Project description:BACKGROUND:Recent efforts of gene expression profiling analyses recognized at least four different triple-negative breast cancer (TNBC) molecular subtypes. However, little is known regarding their tumor microenvironment (TME) heterogeneity. METHODS:Here, we investigated TME heterogeneity within each TNBC molecular subtype, including immune infiltrate localization and composition together with expression of targetable immune pathways, using publicly available transcriptomic and genomic datasets from a large TNBC series totaling 1512 samples. Associations between molecular subtypes and specific features were assessed using logistic regression models. All statistical tests were two-sided. RESULTS:We demonstrated that each TNBC molecular subtype exhibits distinct TME profiles associated with specific immune, vascularization, stroma, and metabolism biological processes together with specific immune composition and localization. The immunomodulatory subtype was associated with the highest expression of adaptive immune-related gene signatures and a fully inflamed spatial pattern appearing to be the optimal candidate for immune check point inhibitors. In contrast, most mesenchymal stem-like and luminal androgen receptor tumors showed an immunosuppressive phenotype as witnessed by high expression levels of stromal signatures. Basal-like, luminal androgen receptor, and mesenchymal subtypes exhibited an immune cold phenotype associated with stromal and metabolism TME signatures and enriched in margin-restricted spatial pattern. Tumors with high chromosomal instability and copy number loss in the chromosome 5q and 15q regions, including genomic loss of major histocompatibility complex related genes, showed reduced cytotoxic activity as a plausible immune escape mechanism. CONCLUSIONS:Our results demonstrate that each TNBC subtype is associated with specific TME profiles, setting the ground for a rationale tailoring of immunotherapy in TNBC patients.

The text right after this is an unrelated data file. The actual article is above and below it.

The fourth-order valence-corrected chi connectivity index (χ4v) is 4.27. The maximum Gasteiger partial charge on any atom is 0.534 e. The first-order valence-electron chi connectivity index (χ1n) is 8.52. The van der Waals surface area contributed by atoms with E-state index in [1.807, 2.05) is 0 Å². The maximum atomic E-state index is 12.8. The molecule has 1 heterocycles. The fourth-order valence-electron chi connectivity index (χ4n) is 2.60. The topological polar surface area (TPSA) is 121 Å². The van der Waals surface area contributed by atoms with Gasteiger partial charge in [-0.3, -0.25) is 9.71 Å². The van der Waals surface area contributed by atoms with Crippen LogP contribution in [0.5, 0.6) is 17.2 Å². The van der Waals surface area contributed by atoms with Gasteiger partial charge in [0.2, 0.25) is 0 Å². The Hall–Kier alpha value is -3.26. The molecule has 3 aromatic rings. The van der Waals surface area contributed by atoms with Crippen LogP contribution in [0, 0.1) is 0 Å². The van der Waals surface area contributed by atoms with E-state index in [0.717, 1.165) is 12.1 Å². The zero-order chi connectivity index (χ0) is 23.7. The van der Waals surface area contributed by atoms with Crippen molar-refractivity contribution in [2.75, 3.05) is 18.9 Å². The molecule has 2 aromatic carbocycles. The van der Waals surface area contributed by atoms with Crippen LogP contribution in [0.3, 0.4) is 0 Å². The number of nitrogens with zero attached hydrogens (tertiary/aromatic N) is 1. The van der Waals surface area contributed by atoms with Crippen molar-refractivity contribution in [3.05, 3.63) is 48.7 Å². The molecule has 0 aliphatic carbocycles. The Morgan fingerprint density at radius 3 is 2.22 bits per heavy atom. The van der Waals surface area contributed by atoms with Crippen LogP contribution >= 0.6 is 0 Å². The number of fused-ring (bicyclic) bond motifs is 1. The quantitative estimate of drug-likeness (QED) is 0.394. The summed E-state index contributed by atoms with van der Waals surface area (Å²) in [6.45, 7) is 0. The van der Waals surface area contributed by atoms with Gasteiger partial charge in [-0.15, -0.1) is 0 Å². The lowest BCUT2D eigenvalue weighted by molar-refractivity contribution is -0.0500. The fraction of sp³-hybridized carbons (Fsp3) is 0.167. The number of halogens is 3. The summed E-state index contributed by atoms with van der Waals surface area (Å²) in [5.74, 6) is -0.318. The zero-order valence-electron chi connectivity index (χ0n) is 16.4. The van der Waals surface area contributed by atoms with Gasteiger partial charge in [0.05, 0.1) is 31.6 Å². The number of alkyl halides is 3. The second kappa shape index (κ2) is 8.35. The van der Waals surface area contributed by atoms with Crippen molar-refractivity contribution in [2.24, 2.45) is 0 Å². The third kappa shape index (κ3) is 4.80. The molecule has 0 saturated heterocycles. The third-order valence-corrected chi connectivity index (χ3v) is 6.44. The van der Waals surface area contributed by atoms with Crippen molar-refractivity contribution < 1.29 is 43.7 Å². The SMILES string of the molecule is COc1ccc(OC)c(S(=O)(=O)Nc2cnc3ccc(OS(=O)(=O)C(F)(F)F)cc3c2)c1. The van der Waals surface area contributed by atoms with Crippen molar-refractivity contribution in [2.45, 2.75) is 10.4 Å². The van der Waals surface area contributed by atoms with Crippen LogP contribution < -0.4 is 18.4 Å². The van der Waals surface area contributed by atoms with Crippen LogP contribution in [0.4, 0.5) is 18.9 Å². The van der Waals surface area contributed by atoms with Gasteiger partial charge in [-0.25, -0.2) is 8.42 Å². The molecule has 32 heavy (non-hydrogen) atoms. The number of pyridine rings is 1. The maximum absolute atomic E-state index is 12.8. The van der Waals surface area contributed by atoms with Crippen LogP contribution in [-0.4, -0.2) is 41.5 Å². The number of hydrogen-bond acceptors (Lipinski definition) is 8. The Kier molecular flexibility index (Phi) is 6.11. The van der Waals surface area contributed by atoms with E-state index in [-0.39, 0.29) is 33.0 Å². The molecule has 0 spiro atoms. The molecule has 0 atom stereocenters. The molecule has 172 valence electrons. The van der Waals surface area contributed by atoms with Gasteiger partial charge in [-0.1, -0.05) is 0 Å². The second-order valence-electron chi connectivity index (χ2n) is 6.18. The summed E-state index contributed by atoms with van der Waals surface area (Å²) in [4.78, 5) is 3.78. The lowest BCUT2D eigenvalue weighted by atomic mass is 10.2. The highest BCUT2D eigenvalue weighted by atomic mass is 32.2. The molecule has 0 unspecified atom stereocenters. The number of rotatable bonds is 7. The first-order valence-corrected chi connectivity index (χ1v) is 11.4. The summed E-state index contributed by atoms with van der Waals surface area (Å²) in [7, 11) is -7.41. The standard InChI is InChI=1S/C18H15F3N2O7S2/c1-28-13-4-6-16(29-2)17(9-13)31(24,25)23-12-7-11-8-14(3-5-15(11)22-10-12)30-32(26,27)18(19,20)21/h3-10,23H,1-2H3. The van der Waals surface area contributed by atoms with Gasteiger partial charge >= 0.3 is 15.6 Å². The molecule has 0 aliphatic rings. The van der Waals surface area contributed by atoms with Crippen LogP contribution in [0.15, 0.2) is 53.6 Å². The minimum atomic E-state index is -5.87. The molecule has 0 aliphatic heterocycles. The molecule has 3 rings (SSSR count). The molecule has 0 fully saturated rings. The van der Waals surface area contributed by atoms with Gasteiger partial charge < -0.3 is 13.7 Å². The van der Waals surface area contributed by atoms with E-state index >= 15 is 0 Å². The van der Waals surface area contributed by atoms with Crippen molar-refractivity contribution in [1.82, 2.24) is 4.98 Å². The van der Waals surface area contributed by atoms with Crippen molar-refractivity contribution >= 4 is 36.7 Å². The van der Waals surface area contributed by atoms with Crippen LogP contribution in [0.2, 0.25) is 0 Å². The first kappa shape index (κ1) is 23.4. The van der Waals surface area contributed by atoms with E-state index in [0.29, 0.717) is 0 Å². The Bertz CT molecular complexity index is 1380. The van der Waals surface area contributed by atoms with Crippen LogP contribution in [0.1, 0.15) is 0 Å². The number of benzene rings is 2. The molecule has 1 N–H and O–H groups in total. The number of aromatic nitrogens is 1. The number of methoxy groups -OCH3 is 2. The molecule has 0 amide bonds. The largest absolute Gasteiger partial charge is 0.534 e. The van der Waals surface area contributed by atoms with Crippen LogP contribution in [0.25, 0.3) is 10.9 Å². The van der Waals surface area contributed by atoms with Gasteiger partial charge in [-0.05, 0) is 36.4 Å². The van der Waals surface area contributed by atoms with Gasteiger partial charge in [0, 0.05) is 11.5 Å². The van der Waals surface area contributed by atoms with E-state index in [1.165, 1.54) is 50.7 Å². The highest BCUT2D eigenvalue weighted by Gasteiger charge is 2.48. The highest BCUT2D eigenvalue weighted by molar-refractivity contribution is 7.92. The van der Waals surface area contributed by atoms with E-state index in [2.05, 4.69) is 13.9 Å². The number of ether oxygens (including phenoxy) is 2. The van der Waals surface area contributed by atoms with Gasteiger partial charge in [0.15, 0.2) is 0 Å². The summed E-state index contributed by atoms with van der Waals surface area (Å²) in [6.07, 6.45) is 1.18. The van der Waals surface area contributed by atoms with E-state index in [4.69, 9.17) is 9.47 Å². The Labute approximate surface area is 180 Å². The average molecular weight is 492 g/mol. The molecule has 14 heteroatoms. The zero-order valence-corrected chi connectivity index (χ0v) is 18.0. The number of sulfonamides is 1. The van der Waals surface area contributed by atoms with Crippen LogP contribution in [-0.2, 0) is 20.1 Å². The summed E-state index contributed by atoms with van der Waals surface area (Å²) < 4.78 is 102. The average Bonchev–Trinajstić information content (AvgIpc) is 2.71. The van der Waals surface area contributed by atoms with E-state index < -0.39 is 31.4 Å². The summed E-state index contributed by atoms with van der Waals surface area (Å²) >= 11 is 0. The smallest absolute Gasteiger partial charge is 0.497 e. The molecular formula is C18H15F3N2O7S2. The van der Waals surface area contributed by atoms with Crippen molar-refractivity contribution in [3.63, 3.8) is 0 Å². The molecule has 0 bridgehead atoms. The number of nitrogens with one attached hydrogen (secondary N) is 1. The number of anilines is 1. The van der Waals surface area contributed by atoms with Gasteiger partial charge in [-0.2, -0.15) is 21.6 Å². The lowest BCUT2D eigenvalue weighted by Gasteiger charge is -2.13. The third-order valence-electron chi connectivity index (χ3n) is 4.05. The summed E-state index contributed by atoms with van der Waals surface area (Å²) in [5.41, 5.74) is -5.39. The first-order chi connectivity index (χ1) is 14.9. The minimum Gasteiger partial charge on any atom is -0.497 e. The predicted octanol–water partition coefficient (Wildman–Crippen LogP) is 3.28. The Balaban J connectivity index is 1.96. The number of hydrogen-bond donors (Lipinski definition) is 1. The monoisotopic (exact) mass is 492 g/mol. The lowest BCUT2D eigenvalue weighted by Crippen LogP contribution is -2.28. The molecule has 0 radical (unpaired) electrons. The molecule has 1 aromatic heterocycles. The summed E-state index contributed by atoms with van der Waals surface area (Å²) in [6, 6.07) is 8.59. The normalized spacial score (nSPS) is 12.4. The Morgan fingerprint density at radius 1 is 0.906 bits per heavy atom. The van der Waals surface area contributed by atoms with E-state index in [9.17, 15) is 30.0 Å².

Project description:BACKGROUND & AIMS:Intrahepatic cholangiocarcinoma (ICC) is asevere malignant tumor in which the standard therapies are mostly ineffective. The biological significance of the desmoplastic tumor microenvironment (TME) of ICC has been stressed, but was insufficiently taken into account in the search for classifications of ICC adapted to clinical trial design. We investigated the heterogeneous tumor stroma composition and built a TME-based classification of ICC tumors, which detects potentially targetable ICC subtypes. METHODS:We established the bulk gene expression profiles of 78 ICCs. Epithelial and stromal compartments of 23 ICCs were laser microdissected. We quantified 14 gene-expression signatures of the TME and those of 3 functional indicators (liver activity, inflammation, immune resistance). The cell population abundances were quantified using the Microenvironment Cell Populations (MCP)-counter package and compared with immunohistochemistry. We performed an unsupervised TME-based classification of 198 ICCs (training set) and 368 ICCs (validation set). We determined immune response and signaling features of the different immune subtypes by functional annotations. RESULTS:We showed that a set of 198 ICCs could be classified into 4 TME-based subtypes related to distinct immune escape mechanisms and patient outcomes. The validity of these immune subtypes was confirmed over an independent set of 368 ICCs and by immunohistochemical analysis of 64 ICC tissue samples. About 45% of ICCs displayed an immune desert phenotype. The other subtypes differed in the nature (lymphoid, myeloid, mesenchymal) and abundance of tumor infiltrating cells. The inflamed subtype (11%) presented a massive T-lymphocyte infiltration, an activation of inflammatory and immune checkpoint pathways, and was associated with the longest patient survival. CONCLUSION:We revealed the existence of an inflamed ICC subtype, which is potentially treatable with checkpoint blockade immunotherapy.